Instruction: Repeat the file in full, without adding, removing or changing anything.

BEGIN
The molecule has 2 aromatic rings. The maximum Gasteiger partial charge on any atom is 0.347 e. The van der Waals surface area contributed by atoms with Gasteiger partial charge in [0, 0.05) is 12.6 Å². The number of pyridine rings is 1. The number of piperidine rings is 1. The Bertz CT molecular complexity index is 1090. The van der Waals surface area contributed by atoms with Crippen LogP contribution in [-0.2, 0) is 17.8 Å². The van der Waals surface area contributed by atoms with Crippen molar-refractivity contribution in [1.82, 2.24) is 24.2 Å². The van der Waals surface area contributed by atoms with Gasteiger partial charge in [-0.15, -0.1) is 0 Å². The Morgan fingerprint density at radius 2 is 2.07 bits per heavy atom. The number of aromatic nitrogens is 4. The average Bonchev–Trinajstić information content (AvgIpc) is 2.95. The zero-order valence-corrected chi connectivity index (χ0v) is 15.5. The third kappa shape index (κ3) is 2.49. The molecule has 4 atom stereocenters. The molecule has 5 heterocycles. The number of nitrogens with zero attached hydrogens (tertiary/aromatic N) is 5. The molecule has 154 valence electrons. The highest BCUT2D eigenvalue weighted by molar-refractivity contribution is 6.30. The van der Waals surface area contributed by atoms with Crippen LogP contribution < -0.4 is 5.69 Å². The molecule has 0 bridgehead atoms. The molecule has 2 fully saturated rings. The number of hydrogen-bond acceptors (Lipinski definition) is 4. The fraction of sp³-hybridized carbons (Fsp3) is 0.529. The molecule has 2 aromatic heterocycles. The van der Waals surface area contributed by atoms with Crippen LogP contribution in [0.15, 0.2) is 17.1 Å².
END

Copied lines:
The molecule has 2 aromatic rings. The maximum Gasteiger partial charge on any atom is 0.347 e. The van der Waals surface area contributed by atoms with Gasteiger partial charge in [0, 0.05) is 12.6 Å². The number of pyridine rings is 1. The number of piperidine rings is 1. The Bertz CT molecular complexity index is 1090. The van der Waals surface area contributed by atoms with Crippen LogP contribution in [-0.2, 0) is 17.8 Å². The van der Waals surface area contributed by atoms with Crippen molar-refractivity contribution in [1.82, 2.24) is 24.2 Å². The van der Waals surface area contributed by atoms with Gasteiger partial charge in [-0.15, -0.1) is 0 Å². The Morgan fingerprint density at radius 2 is 2.07 bits per heavy atom. The number of aromatic nitrogens is 4. The average Bonchev–Trinajstić information content (AvgIpc) is 2.95. The zero-order valence-corrected chi connectivity index (χ0v) is 15.5. The third kappa shape index (κ3) is 2.49. The molecule has 4 atom stereocenters. The molecule has 5 heterocycles. The number of nitrogens with zero attached hydrogens (tertiary/aromatic N) is 5. The molecule has 154 valence electrons. The highest BCUT2D eigenvalue weighted by molar-refractivity contribution is 6.30. The van der Waals surface area contributed by atoms with Crippen LogP contribution < -0.4 is 5.69 Å². The molecule has 0 bridgehead atoms. The molecule has 2 fully saturated rings. The number of hydrogen-bond acceptors (Lipinski definition) is 4. The fraction of sp³-hybridized carbons (Fsp3) is 0.529. The molecule has 2 aromatic heterocycles. The van der Waals surface area contributed by atoms with Crippen LogP contribution in [0.15, 0.2) is 17.1 Å².